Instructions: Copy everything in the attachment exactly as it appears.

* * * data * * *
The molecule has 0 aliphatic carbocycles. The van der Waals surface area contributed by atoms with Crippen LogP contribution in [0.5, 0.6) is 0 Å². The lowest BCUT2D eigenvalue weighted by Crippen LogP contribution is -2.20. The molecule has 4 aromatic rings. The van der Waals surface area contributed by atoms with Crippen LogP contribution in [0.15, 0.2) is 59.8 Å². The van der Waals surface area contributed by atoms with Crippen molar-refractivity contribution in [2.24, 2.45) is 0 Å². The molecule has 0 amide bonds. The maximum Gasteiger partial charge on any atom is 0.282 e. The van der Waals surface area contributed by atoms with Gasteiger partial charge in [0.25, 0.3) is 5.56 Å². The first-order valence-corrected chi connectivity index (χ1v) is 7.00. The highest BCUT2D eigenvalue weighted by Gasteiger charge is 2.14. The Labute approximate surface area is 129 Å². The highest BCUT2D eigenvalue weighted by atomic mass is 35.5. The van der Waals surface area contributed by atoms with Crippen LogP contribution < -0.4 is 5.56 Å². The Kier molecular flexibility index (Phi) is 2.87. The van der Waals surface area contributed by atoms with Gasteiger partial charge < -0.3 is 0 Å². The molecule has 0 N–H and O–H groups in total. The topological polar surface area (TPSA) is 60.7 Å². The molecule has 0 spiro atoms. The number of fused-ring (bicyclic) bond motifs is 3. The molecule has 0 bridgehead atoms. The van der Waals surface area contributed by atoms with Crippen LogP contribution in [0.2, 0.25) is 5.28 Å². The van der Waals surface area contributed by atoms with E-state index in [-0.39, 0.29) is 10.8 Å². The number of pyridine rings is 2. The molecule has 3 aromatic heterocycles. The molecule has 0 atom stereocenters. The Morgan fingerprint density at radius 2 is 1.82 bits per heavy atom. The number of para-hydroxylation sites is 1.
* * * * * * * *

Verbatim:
The molecule has 0 aliphatic carbocycles. The van der Waals surface area contributed by atoms with Crippen LogP contribution in [0.5, 0.6) is 0 Å². The lowest BCUT2D eigenvalue weighted by Crippen LogP contribution is -2.20. The molecule has 4 aromatic rings. The van der Waals surface area contributed by atoms with Crippen LogP contribution in [0.15, 0.2) is 59.8 Å². The van der Waals surface area contributed by atoms with Crippen molar-refractivity contribution in [2.24, 2.45) is 0 Å². The molecule has 0 amide bonds. The maximum Gasteiger partial charge on any atom is 0.282 e. The van der Waals surface area contributed by atoms with Gasteiger partial charge in [0.25, 0.3) is 5.56 Å². The first-order valence-corrected chi connectivity index (χ1v) is 7.00. The highest BCUT2D eigenvalue weighted by Gasteiger charge is 2.14. The Labute approximate surface area is 129 Å². The highest BCUT2D eigenvalue weighted by atomic mass is 35.5. The van der Waals surface area contributed by atoms with Crippen LogP contribution < -0.4 is 5.56 Å². The Kier molecular flexibility index (Phi) is 2.87. The van der Waals surface area contributed by atoms with Gasteiger partial charge < -0.3 is 0 Å². The molecule has 0 N–H and O–H groups in total. The topological polar surface area (TPSA) is 60.7 Å². The molecule has 0 spiro atoms. The number of fused-ring (bicyclic) bond motifs is 3. The molecule has 0 bridgehead atoms. The van der Waals surface area contributed by atoms with Crippen LogP contribution in [0.2, 0.25) is 5.28 Å². The van der Waals surface area contributed by atoms with E-state index in [-0.39, 0.29) is 10.8 Å². The number of pyridine rings is 2. The molecule has 3 aromatic heterocycles. The molecule has 0 atom stereocenters. The Morgan fingerprint density at radius 2 is 1.82 bits per heavy atom. The number of para-hydroxylation sites is 1.